- November 6, 2011 at 8:45 am #66962
Able900SpectatorTopics: 92Replies: 4811
Homemade Yogurt: Printable version
1 quart milk (any kind but if you use “ultra-high pasteurized” or “UHP” or “UHT” then you can skip step one, as the milk has already been heated to this temperature before the pack was sealed) 1/4 to 1/2 cup non-fat dry milk (optional)
1 tablespoons white sugar to feed the bacteria
2 tablespoons existing yogurt with live cultures
Heat the milk to 185ºF (85ºC). Using two pots that fit inside one another create a double boiler. This will prevent your milk from burning, and you should only have to stir it occasionally. If you cannot do this, and must heat the milk directly, be sure to monitor it constantly, stirring all the while. If you do not have a thermometer, 185ºF (85ºC) is the temperature at which milk starts to froth. It is highly recommended that you obtain a thermometer in the range of 100 – 212ºF – especially if you plan to make yogurt on an ongoing basis.
Cool the milk to 110ºF (43ºC). The best way to do this is with a cold water bath. This will quickly and evenly lower the temperature, and requires only occasional stirring. If cooling at room temperature, or in the refrigerator, you must stir it more frequently. Don’t proceed until the milk is below 120ºF (49ºC), and don’t allow it to go below 90ºF (32ºC); 110ºF (43ºC) is optimal.
Let the starter yogurt sit at room temperature while you’re waiting for the milk to cool. This will prevent it from being too cold when you add it in.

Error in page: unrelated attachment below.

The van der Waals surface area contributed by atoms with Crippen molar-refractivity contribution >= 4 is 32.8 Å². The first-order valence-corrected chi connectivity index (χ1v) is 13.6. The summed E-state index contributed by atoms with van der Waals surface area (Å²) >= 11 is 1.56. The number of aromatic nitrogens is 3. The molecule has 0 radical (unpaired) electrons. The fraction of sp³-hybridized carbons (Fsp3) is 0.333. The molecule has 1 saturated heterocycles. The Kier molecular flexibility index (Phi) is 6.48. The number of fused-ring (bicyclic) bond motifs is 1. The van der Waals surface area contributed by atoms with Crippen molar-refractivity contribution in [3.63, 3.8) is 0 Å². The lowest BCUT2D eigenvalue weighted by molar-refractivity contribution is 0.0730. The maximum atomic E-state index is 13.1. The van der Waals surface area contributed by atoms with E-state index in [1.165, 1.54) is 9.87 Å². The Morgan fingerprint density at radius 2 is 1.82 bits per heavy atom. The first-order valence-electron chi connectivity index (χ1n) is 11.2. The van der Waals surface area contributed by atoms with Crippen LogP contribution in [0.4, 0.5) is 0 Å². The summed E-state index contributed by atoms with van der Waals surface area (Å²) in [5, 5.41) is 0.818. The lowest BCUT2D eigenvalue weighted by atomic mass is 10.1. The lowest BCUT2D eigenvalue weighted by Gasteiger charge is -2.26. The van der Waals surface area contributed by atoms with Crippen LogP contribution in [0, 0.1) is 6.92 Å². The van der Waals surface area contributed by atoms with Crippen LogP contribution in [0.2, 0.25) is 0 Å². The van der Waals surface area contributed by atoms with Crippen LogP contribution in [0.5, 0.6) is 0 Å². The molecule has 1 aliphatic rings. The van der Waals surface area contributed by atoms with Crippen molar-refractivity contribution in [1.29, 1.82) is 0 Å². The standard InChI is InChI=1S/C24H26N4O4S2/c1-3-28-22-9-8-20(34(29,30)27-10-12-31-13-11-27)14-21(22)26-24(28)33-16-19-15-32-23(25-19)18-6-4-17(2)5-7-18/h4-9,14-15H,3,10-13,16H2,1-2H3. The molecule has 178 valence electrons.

Adding about 1/4 cup to 1/2 cup nonfat dry milk at this time will increase the nutritional content of the yogurt. The yogurt will also thicken more easily. This is especially helpful if you’re using nonfat milk.
Add 2 tablespoons of your existing Greek yogurt, or add the freeze-dried bacteria. Stir it in or better yet, use a blender to evenly distribute the billions of bacteria throughout the milk.
Pour the milk into a clean container or containers. Cover each one tightly with a lid or plastic wrap.
Allow the yogurt bacteria to incubate by keeping it warm and still to encourage bacterial growth, while keeping the temperature as close to 100ºF (38ºC) as possible. An oven with a pilot light left on is one option; see the “Tips” section for other ideas.
After seven hours, you’ll have a custard-like texture, a cheesy odor, and possibly some greenish liquid on top. This is exactly what you want. The longer you let it sit beyond seven hours, the thicker and tangier it will become and the more beneficial bacteria you will have. Also, the longer it ferments like this the less sugar will remain in the end product.
Refrigerate the yogurt. Place the yogurt in your fridge for several hours before serving. It will keep for 1 to 2 weeks. If you’re going to use some of it as starter, use it within 5 to 7 days, so that the bacteria still have growing power. Whey, a thin yellow liquid, will form on the top. You can pour it off or stir it in before eating your yogurt.
Many commercial yogurts include a thickening agent, such as starch, gum, or gelatin. Don’t be surprised or concerned if your homemade yogurt has a somewhat thinner consistency without these thickeners, as the potency will be higher.
Note: You can add Truvia or Raw Organic Stevie (without additives such as Dextrose) and coconut manna (same as condensed coconut cream) for a creamy and tasty dish.
Use yogurt from this batch as the starter for the next batch.
Non-printable directions with photos: http://www.wikihow.com/Make-Yogurt
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